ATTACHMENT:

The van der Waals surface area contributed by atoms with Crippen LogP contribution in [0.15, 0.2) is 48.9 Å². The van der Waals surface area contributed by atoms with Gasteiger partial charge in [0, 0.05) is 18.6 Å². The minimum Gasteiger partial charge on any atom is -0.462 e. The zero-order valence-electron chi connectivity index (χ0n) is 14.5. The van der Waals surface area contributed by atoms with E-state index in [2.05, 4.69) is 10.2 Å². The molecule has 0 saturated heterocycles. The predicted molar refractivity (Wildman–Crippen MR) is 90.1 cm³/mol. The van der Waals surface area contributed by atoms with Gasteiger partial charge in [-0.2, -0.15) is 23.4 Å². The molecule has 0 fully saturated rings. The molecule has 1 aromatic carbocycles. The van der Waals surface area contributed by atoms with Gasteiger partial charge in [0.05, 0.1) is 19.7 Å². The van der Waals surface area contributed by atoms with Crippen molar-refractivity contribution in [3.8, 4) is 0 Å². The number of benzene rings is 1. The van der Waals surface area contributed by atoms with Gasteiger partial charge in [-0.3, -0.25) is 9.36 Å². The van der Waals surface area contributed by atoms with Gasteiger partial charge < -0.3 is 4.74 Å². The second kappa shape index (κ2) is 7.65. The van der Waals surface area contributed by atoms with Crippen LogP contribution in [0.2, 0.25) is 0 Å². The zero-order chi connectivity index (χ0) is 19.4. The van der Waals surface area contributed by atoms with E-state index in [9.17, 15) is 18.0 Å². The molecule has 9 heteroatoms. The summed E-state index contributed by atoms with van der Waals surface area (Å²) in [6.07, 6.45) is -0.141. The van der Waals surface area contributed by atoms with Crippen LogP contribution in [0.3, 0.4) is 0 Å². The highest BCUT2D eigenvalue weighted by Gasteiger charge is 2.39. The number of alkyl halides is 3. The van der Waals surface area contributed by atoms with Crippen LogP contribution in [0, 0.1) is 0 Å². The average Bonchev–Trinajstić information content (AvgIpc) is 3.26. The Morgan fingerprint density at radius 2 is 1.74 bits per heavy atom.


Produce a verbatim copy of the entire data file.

The van der Waals surface area contributed by atoms with Crippen LogP contribution in [0.15, 0.2) is 48.9 Å². The van der Waals surface area contributed by atoms with Gasteiger partial charge in [0, 0.05) is 18.6 Å². The minimum Gasteiger partial charge on any atom is -0.462 e. The zero-order valence-electron chi connectivity index (χ0n) is 14.5. The van der Waals surface area contributed by atoms with E-state index in [2.05, 4.69) is 10.2 Å². The molecule has 0 saturated heterocycles. The predicted molar refractivity (Wildman–Crippen MR) is 90.1 cm³/mol. The van der Waals surface area contributed by atoms with Gasteiger partial charge in [-0.2, -0.15) is 23.4 Å². The molecule has 0 fully saturated rings. The molecule has 1 aromatic carbocycles. The van der Waals surface area contributed by atoms with Gasteiger partial charge in [0.05, 0.1) is 19.7 Å². The van der Waals surface area contributed by atoms with Crippen molar-refractivity contribution in [3.8, 4) is 0 Å². The number of benzene rings is 1. The van der Waals surface area contributed by atoms with Gasteiger partial charge in [-0.3, -0.25) is 9.36 Å². The van der Waals surface area contributed by atoms with Gasteiger partial charge < -0.3 is 4.74 Å². The second kappa shape index (κ2) is 7.65. The van der Waals surface area contributed by atoms with Crippen LogP contribution in [0.2, 0.25) is 0 Å². The zero-order chi connectivity index (χ0) is 19.4. The van der Waals surface area contributed by atoms with E-state index in [9.17, 15) is 18.0 Å². The molecule has 9 heteroatoms. The summed E-state index contributed by atoms with van der Waals surface area (Å²) in [6.07, 6.45) is -0.141. The van der Waals surface area contributed by atoms with Crippen LogP contribution in [0.3, 0.4) is 0 Å². The highest BCUT2D eigenvalue weighted by Gasteiger charge is 2.39. The number of alkyl halides is 3. The van der Waals surface area contributed by atoms with Crippen LogP contribution in [0, 0.1) is 0 Å². The average Bonchev–Trinajstić information content (AvgIpc) is 3.26. The Morgan fingerprint density at radius 2 is 1.74 bits per heavy atom.